The indicators that the economy is doing well are on Wall Street, but there's another indicator: How much high-end restaurants are willing to charge diners for entrees. The NY Times takes up the $40 entree and what it has wrought and why:
-There are rising rents, costs of interior design, costs of getting the very finest ingredients.
- The $40 entree can also encourage people to order entrees in the mid-$30's.
- It's easier to print up new menus that let restaurateurs experiments with not just dishes but prices.
- The surge of super-expensive restaurants (hello, Per Se; hello, Masa)
- Business expense accounts!
- People think they are getting something amazing when they pay as much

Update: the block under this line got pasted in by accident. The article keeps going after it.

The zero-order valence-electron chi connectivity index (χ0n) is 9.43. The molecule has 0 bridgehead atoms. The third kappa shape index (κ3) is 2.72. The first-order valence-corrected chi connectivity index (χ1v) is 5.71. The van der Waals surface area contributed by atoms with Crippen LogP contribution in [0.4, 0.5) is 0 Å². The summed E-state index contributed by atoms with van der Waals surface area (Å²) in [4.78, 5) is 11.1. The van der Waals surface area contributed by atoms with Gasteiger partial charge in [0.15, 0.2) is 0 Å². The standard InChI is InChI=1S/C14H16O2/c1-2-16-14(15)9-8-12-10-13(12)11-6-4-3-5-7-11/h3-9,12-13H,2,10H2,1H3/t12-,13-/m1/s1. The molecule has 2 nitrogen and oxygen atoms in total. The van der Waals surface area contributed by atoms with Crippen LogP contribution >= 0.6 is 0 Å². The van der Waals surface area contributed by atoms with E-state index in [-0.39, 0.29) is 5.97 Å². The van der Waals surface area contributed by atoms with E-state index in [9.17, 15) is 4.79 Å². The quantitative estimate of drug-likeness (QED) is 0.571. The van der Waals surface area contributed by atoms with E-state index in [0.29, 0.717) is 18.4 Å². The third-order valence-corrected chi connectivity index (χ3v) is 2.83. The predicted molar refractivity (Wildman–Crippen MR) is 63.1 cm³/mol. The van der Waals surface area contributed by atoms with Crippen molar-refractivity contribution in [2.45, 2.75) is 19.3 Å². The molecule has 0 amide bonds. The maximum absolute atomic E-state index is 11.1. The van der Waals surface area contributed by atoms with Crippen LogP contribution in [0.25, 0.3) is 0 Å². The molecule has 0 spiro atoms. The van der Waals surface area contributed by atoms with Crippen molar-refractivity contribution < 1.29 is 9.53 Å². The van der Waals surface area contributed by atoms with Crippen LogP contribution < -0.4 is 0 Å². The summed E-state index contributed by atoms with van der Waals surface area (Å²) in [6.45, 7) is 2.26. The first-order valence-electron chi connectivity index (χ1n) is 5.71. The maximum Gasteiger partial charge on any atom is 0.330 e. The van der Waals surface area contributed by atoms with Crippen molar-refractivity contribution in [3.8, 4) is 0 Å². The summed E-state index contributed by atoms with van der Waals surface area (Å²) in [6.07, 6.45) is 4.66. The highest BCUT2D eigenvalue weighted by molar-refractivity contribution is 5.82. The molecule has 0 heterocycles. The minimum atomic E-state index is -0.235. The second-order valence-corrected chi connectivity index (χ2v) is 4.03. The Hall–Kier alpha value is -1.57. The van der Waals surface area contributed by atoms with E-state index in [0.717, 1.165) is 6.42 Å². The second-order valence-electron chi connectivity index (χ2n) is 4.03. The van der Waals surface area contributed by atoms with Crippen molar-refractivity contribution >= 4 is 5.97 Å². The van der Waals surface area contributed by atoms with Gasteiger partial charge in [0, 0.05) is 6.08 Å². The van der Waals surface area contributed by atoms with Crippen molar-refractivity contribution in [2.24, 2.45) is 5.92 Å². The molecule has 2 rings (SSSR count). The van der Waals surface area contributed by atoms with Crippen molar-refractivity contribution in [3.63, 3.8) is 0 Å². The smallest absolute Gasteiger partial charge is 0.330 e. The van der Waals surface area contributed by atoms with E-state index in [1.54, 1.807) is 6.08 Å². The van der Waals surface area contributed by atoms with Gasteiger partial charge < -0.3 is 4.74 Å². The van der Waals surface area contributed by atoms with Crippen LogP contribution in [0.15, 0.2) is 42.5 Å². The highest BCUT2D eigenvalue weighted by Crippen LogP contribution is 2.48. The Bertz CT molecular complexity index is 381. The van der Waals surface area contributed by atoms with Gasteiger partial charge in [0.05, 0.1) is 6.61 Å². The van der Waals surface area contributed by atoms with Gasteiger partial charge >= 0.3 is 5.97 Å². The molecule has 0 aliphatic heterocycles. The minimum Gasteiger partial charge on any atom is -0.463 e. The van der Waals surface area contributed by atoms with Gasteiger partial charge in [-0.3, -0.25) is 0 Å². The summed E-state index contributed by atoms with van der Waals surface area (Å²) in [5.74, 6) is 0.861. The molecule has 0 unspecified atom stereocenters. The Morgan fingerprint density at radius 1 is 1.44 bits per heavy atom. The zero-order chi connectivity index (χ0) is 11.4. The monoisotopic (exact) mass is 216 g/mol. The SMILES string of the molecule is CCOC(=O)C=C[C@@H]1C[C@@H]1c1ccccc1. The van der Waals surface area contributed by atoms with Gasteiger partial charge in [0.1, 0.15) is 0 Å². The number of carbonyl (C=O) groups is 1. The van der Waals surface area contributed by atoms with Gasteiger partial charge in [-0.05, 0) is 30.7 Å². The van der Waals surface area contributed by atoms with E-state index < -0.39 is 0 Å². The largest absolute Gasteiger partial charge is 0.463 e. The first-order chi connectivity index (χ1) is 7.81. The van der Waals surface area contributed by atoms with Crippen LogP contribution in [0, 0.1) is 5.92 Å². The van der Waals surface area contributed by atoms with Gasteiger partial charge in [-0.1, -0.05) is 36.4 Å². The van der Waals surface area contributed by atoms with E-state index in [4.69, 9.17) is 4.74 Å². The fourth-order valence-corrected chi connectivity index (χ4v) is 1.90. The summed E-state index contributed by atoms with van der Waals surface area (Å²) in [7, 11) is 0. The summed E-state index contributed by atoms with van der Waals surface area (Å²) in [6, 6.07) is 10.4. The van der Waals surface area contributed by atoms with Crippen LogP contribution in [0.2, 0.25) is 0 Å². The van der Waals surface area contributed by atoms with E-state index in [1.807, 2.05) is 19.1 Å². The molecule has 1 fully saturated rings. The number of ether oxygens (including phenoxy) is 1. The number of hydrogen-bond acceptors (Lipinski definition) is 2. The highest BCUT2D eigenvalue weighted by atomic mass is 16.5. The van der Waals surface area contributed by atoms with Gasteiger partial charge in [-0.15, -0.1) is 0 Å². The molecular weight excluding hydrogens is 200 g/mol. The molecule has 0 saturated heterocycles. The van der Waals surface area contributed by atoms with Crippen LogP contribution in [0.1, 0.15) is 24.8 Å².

One diner whose own entree price limit is "between $50 and $60" tells the Times' Jodi Kantor, “I blame Tom Colicchio for this." Yes, Colicchio, before he ever Top Chef'd, made everything a la carte, from the meat to the sides, at craft. Hilariously, Colicchio is upset that Laurent Tourondel's ripped off that concept; Tourondel snips that steakhouses did this in the old days. Please, both of you can be to blame!
What do you think of the pricing at higher end restaurants? Are you getting good value? Obviously if you're going out to have a nice really dinner, you're ready to lay down a chunk of change - maybe you share an appetizer and dessert, have one drink, not two, to save a little. Or you go find a less-hyped place that might not be as transporting an experience but a good one nonetheless that's more reasonable.
We bet in a few years there will be quite a few entrees in the $50 range. But if you really want to save some money, buy Colicchio's book, Think Like a Chef and cook at home more.